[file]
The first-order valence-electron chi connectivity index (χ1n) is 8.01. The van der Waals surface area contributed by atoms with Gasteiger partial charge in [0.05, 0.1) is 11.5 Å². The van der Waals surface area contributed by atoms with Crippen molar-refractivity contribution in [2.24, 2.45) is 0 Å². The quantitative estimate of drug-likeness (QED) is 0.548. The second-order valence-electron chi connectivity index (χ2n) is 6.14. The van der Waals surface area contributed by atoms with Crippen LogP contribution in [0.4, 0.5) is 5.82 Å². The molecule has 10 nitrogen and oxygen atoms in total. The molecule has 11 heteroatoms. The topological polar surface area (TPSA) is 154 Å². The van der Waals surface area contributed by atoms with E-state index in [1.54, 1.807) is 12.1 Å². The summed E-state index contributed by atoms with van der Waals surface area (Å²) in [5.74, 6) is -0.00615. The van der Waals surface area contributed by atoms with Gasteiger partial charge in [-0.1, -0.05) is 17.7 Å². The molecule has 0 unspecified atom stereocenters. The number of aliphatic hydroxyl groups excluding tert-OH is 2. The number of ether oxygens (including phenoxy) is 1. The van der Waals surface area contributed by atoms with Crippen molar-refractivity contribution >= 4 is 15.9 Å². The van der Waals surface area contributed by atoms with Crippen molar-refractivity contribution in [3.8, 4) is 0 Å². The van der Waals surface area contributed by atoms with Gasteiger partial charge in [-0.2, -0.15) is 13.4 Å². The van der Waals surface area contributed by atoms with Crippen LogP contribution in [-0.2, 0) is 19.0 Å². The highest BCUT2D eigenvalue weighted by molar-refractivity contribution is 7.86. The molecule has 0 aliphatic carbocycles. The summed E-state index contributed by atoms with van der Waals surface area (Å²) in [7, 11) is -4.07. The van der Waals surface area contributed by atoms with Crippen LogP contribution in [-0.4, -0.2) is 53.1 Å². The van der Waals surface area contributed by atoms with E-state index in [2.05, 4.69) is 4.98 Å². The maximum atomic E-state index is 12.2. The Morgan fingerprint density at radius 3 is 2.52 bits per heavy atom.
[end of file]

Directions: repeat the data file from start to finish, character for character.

The first-order valence-electron chi connectivity index (χ1n) is 8.01. The van der Waals surface area contributed by atoms with Gasteiger partial charge in [0.05, 0.1) is 11.5 Å². The van der Waals surface area contributed by atoms with Crippen molar-refractivity contribution in [2.24, 2.45) is 0 Å². The quantitative estimate of drug-likeness (QED) is 0.548. The second-order valence-electron chi connectivity index (χ2n) is 6.14. The van der Waals surface area contributed by atoms with Crippen LogP contribution in [0.4, 0.5) is 5.82 Å². The molecule has 10 nitrogen and oxygen atoms in total. The molecule has 11 heteroatoms. The topological polar surface area (TPSA) is 154 Å². The van der Waals surface area contributed by atoms with E-state index in [1.54, 1.807) is 12.1 Å². The summed E-state index contributed by atoms with van der Waals surface area (Å²) in [5.74, 6) is -0.00615. The van der Waals surface area contributed by atoms with Gasteiger partial charge in [-0.1, -0.05) is 17.7 Å². The molecule has 0 unspecified atom stereocenters. The number of aliphatic hydroxyl groups excluding tert-OH is 2. The number of ether oxygens (including phenoxy) is 1. The van der Waals surface area contributed by atoms with Crippen molar-refractivity contribution >= 4 is 15.9 Å². The van der Waals surface area contributed by atoms with Crippen molar-refractivity contribution in [3.8, 4) is 0 Å². The van der Waals surface area contributed by atoms with Gasteiger partial charge in [-0.2, -0.15) is 13.4 Å². The van der Waals surface area contributed by atoms with Crippen LogP contribution in [-0.2, 0) is 19.0 Å². The highest BCUT2D eigenvalue weighted by molar-refractivity contribution is 7.86. The molecule has 0 aliphatic carbocycles. The summed E-state index contributed by atoms with van der Waals surface area (Å²) in [7, 11) is -4.07. The van der Waals surface area contributed by atoms with Crippen LogP contribution in [-0.4, -0.2) is 53.1 Å². The van der Waals surface area contributed by atoms with E-state index in [2.05, 4.69) is 4.98 Å². The maximum atomic E-state index is 12.2. The Morgan fingerprint density at radius 3 is 2.52 bits per heavy atom.